the appended claims.

. I Ammonium hydroxide ..r

There is no upper limit on the size of the polymer particles inthe seed latex except the .obvious facts that they must be smaller in size than the polymer particles in the finished latex.

The monomeric materials may all be introduced at the start of the reaction, but it is generally desirable, in order to facilitate control of the rate of reaction, to introduce the monomers gradually during the course of the reaction. Moreover, it has been found that a large excess 01 monomeric material in the reaction mixture tends to produce initiation of new polymer particles even when the concentration of dispersing agent is controlled as described herein, although the efiect is much less pronounced than is the efiect of excess dispersing agent. Even when all monomeric material is added at the start of the reaction, remarkably good results may be obtained by the method of this invention. When a large excess of monomeric material is present for only a short time, as is the case during the first hour of the polymerization reaction described in the following specific example, no substantial initiation of new particles appears to occur. Generally, however, it is desirable to maintain the ratio between the weight of monomer and the weight of polymer in the reaction mixture at any given time less than two to one, preferably less than one to one.

The following specific example is given as a further illustration of the nature of this invention, and is not intended as a .limitation upon It was desired to prepare a polyvinyl chloride latex having polymer particles of an average diameter of 2500 Angstroms using sodium stear ate as the dispersing agent. The density of this polymer .is 1.4 grams per cubic centimeter, or 1'.4x10 micrograms per cubic Angstrom. Since the capacityof the reaction vessel to be used was about gallons, the total amounts of ingredients to be added to the reaction vessel were determined to be, in pounds: 8

Vinyl chloride 60 Water 48 Potassium persulfate 0.27

(28% aqueous solution) At 50 C., the temperature at which it was decided to carry out the reaction, only 95% of the theoretically possible conversion of monomeric material to polymer could be obtained within a reasonabletime, so that only 57 lbs. of polymer would be in the finished latex. It was decided to employ as a seed a polyvinyl chloride latex, having the following composition in parts by weight:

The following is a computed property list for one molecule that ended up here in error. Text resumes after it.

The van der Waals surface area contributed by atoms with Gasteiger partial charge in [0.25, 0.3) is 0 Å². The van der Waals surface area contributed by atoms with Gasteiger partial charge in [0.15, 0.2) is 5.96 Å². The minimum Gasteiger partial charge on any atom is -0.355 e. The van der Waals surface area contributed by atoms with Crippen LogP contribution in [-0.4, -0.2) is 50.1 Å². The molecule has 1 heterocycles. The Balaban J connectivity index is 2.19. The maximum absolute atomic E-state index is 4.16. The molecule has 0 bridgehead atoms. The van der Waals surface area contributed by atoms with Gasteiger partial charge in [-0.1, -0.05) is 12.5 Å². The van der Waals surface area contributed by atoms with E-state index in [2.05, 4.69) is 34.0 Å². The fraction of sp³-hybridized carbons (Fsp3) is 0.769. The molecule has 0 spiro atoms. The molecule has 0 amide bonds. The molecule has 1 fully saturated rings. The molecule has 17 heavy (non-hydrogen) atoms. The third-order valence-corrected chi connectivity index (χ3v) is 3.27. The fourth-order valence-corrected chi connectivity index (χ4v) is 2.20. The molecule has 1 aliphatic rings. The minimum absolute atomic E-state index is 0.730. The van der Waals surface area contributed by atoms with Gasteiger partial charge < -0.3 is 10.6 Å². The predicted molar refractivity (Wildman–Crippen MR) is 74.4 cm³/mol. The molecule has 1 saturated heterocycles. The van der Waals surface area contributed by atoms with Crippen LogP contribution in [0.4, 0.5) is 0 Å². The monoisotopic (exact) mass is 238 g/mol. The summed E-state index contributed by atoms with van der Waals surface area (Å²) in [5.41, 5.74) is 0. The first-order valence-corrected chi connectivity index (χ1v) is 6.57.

- Polyvinyl chloride 187 Water s04 Sodium stearate 8.25

Examination of the seed latex by an electron microscope showed the numerical average diameter of the polymer particles to be 342 Angstroms.. Substituting these values in Equa polymer, 0.644 lb. of water and 0.0066 lb. of-

sodium stearate.

8 In order to determinethe amount of dispersing agent which must be present at the start of the reaction, use must be made of Equation 6. By examination of the seed latex with an.

electron microscope, and application of the usual statistical methods, the following values were determined in Angstrom units:

Inasmuch as sodium stearate, the dispersing agent used, has a cross-sectional molecular area of 22 square Angstroms (Getman 8i Daniels,

Outlines of Physical Chemistry, pages 260-261, John Wiley 8: Sons, New York, 1943) and a molecular weight of 306, the amount-of dispersing agent theoretically required to cover the surface oi! all of the polymer particles present at the beginning of the reaction, as given by Equation 6 is 24.6% of the weight of the polymer.

An arbitrary value of 35% of the amount theoretically required was chosen as being well within the critical limits of 20% and at the beginning of the reaction, therefore, this amounts to 8.6% of the weight of the polymer, or 0.013 lb. Since 0.0066 lb. was already present in the seed latex, a like amount was added in water solution. By applying Equation 11 to the finished latex, and

Hence v multiplying the percentage P so determined by the weight of the polymer in the finished latex (57 lbs.) and dividing by 100, the weight of dispersing agent which would theoretically be required to saturate the surface of the-polymer particles in the finished latex is found to be 1.94 lbs. It was arbitrarily decided that the finished latex should contain about 30% of the amount of dispersing agent theoretically required, or- 0.58 lb. Since 0.013 lb. was added at the start of the reaction,

about 0.57 lb. remained to be added during the course of the reaction. For convenience in handling, this amount of dispersing agent was dissolved in 10.67 lbs. of water (abouts. 5% aqueous solution) for addition to the reaction mixture. Since a total of 48 lbs. of water would be necessary to produce a latex containing the desired 54% by weight of polymer, and since 0.64 lb. of water was added in the form of seed latex, and 10.67 lbs. were to be added with the dispersing agent duringthe course of the reaction, the balance or 36.7 lbs. was added at the beginning of the reaction. Since it was known from previous experience that the reaction could be carried to 95% completion at a temperature of 50 C. in 20 to 25 hours, this temperature was decided to be appropriate for the reaction. At the beginning of the reaction 9 lbs. of the vinyl chloride monomer were introduced, the remaining 51 lbs. being added gradually at a rate of about 2.5 to 3 lbs. per hour over a period of 20 hours.